Rest assured that the health, safety and wellbeing of students and staff is our highest priority. All schools have additional cleaning measures in place and unwell students or staff are to remain home until they receive a medical clearance to attend school. Schools are ensuring arrangements are in place for regular and thorough handwashing. Posters and information are being displayed on the school grounds.

All Catholic schools continue to review and respond to cleaning and hygiene protocols in line with advice from the Department of Health.

Which school activities will take place?

Incursions

All incursions may proceed with supervisors/staff maintaining physical distancing of one person per 2m2.

Interschool activities

All inter-school activities can occur, with good hygiene practices encouraged and adult visitors maintaining physical distancing of one person per 2m2.

School sport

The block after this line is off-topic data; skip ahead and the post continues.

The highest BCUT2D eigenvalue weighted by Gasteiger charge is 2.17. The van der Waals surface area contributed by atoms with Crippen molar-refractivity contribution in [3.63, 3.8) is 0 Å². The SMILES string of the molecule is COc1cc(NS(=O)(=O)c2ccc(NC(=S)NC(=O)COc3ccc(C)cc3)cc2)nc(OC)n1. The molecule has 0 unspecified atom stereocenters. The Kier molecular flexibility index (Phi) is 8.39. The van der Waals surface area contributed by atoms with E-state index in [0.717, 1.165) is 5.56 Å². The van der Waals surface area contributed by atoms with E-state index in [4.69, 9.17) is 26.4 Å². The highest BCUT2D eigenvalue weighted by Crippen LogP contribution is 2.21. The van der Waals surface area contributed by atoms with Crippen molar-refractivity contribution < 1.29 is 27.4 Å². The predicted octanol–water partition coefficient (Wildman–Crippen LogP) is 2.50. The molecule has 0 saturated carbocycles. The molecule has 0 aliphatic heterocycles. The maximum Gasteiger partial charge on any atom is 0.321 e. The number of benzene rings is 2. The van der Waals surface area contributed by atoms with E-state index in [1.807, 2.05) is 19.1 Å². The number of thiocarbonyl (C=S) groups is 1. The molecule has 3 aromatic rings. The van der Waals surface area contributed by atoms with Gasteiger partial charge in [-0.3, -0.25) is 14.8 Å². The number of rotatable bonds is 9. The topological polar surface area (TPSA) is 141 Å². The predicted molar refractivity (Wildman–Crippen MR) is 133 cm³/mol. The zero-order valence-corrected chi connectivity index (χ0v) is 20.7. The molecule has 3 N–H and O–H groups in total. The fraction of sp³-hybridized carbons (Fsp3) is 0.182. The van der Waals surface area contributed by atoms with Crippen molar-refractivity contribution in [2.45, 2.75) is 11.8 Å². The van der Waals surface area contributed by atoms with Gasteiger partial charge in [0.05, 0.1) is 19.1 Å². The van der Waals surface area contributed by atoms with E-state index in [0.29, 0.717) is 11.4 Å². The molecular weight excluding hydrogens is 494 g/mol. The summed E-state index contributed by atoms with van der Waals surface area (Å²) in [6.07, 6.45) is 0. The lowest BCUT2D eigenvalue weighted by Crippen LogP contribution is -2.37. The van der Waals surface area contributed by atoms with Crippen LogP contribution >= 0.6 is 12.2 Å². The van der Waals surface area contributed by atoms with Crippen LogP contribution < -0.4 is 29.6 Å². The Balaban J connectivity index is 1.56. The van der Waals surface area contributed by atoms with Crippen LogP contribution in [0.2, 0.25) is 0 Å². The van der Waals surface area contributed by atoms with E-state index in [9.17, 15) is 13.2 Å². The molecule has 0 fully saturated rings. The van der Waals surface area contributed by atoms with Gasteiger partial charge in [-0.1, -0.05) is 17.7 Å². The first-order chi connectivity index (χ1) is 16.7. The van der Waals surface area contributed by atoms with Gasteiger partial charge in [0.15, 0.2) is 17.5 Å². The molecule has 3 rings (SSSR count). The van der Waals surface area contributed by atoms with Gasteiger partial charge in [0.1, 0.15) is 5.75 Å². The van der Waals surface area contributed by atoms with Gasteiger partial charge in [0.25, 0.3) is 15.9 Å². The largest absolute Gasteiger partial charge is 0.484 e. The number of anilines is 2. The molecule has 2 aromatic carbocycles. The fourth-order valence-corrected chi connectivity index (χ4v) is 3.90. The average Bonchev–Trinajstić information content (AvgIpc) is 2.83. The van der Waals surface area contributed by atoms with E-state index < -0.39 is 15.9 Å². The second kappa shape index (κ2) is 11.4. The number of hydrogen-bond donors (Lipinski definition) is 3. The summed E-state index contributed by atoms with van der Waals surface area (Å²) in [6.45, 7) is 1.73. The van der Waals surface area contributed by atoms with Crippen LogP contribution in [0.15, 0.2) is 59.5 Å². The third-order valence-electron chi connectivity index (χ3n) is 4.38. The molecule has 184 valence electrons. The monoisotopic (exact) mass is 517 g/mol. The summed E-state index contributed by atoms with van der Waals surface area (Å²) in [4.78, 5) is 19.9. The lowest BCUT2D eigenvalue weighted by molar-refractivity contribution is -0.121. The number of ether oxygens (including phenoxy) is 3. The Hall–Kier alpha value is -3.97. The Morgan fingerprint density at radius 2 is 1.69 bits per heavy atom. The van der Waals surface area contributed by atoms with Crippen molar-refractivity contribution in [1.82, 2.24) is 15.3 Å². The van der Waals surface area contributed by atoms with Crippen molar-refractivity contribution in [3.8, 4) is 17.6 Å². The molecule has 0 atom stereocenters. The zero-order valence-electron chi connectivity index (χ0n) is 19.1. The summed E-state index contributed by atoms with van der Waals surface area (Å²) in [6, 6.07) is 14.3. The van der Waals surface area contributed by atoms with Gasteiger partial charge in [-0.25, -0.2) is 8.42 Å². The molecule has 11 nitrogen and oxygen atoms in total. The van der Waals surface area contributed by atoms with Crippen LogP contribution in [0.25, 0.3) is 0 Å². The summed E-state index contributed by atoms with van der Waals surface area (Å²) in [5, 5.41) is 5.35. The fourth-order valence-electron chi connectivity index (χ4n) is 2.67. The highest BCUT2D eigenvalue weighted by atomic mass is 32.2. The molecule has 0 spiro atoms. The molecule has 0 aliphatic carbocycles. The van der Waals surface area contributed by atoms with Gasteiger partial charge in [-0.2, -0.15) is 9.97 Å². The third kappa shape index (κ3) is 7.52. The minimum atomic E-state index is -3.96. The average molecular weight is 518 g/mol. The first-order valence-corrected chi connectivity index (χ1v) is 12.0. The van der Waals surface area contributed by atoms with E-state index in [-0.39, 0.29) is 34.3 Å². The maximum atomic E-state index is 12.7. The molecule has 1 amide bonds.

Contact sport and training is permitted and equipment may be shared.  Regular cleaning of equipment will be undertaken and good hygiene practices including hand-washing encouraged before and after sport.

Excursions

Excursions can occur, with supervisors/staff maintaining physical distancing of one person per 2m2.

Camps

Schools will be following CEWA excursion policies, developing mitigations that lower the risk of transmission and promote good health, hygiene and physical distancing within the camp facility. Schools will also be ensuring camp providers comply with WA COVID-19 Health Guidelines.

Work Placements

Work placements will recommence with schools conducting work placement risk assessments and ensuring employers comply with WA COVID-19 Health guidelines.

Assemblies and school community events

All adult visitors and staff attending assemblies and other school community events should maintain physical distancing of one person per 2m2.

Choir

Schools will be encouraging good hygiene practices including handwashing before and after lessons and physical distancing of one person per 2m2 will apply.

What about school facilities such as the canteen, library and swimming pool?